Thomas would never amount to anything and was uneducable. That was the conclusion of his teachers, and increasingly, it was the opinion of his parents. The young man, despite being born to privilege and growing up in a home that valued education, appeared to have no ability to learn.
The problem was dyslexia, although it wasn’t really understood very well in those days. Thomas had such a bad case of it that he was utterly incapable of reading for the first twelve years of his life. All of his education came from his mother and elder sisters reading to him. Only in his 13th year was he able to haltingly, imperfectly begin to read, but he had by no means mastered the discipline. For the rest of his life, he would find reading very, very difficult.
Thomas’ father was frustrated and embarrassed by the boy’s inability to grasp even the most basic of reading skills. Finally, he decided that if his son could not be a scholar, he could at least be a gentleman. To that end, he set about training Thomas in social graces. This was something Thomas was able to learn. It gave him confidence among people that had heretofore eluded him.
Although Thomas would always struggle with reading, he had one quality that helped overcome that challenge: fierce determination. He would not accept the judgment of society that he would never be an educated man. He worked harder than those around him, and despite all the odds, he not only completed grade school but even dared to dream of college.
Could such a goal be even remotely possible for this uneducable mental lightweight? You will have already guessed that it was. He was admitted to the College of New Jersey, where he won the respect of classmates and faculty alike for his performance in the college’s debating society.
Although a college degree would seem to put an end to any concern about his intellectual abilities, Thomas wasn’t done yet. He went on to attend the University of Virginia School of Law and earned admission to the Georgia Bar and started a law practice in Atlanta.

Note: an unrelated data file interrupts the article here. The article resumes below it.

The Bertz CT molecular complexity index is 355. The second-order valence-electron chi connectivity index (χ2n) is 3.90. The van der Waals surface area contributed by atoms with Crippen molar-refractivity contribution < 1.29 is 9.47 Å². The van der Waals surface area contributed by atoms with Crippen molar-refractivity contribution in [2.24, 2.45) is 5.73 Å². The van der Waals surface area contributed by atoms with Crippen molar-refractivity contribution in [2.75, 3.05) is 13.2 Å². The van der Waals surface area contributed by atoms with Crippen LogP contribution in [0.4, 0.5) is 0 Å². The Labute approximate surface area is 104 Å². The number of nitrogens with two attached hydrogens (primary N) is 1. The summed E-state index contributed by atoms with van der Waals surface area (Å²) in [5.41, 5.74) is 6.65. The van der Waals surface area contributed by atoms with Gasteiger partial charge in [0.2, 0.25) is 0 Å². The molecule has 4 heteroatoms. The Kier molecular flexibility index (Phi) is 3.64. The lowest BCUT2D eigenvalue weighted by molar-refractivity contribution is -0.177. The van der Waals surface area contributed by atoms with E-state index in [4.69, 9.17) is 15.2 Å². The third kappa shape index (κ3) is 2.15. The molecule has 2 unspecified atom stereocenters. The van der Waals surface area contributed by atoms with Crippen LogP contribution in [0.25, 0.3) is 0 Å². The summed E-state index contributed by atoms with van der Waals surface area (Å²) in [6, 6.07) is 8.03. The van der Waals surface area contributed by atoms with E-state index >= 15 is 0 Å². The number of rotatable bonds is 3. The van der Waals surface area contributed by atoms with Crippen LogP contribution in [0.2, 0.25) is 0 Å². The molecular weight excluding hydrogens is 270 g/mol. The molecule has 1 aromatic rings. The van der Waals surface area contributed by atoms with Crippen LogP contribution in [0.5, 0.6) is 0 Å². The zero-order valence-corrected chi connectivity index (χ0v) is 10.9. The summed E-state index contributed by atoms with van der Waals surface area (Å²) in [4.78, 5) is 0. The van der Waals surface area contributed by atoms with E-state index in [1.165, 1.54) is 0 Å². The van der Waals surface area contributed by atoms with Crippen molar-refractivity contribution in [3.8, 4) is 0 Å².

Curiously, the fellow who excelled so well in debates found the practice of law unfulfilling. It was the more intellectually oriented fields of legal history and jurisprudence that piqued the interest of this “uneducable” young man. He abandoned the practice of law after less than a year and entered the doctoral program at Johns Hopkins University. He earned a Ph.D., writing Congressional Government: A Study in American Politics.
One can only imagine the surprise — and delight — of Thomas’ father, who had given up on the hope of his son becoming an educated man. With the title “Doctor,” Thomas set out to share his intellect with others. He taught at Bryn Mawr College, Wesleyan University in Middletown, Connecticut, and returned to his alma mater New Jersey College — recently renamed as Princeton University — as the Chair of Jurisprudence and Political Economy. Thomas’ father even lived long enough to see his son become the university’s president.
With such an impressive resume, Thomas could have sat back and lived out the rest of his life in relative comfort, knowing he had defied the odds and thumbed his nose at the naysayers. He wasn’t quite finished surprising people, though.
His interest in political science grew to be something more than academic and theoretical. His writings and speeches on political matters drew the attention of the New Jersey Democratic Party, which was desperate to find someone to break their streak of losing the past five gubernatorial elections. Thomas became their nominee for Governor of New Jersey. He won that election easily, thereby putting a nail in the coffin of all of the “experts” who said he’d never amount to anything.
Remember that fierce determination of his? Well, it wouldn’t allow him to settle, even for the governorship. It propelled him on to set his sights on an even loftier goal — an objective that would have seemed utterly unimaginable to those who had written him off as beyond any hope of making anything of himself. He left that reputation behind him, even as he stopped using his first name. Say what you will about the man, no one can claim that Thomas Woodrow Wilson — the only President with a doctoral degree — was a mental lightweight.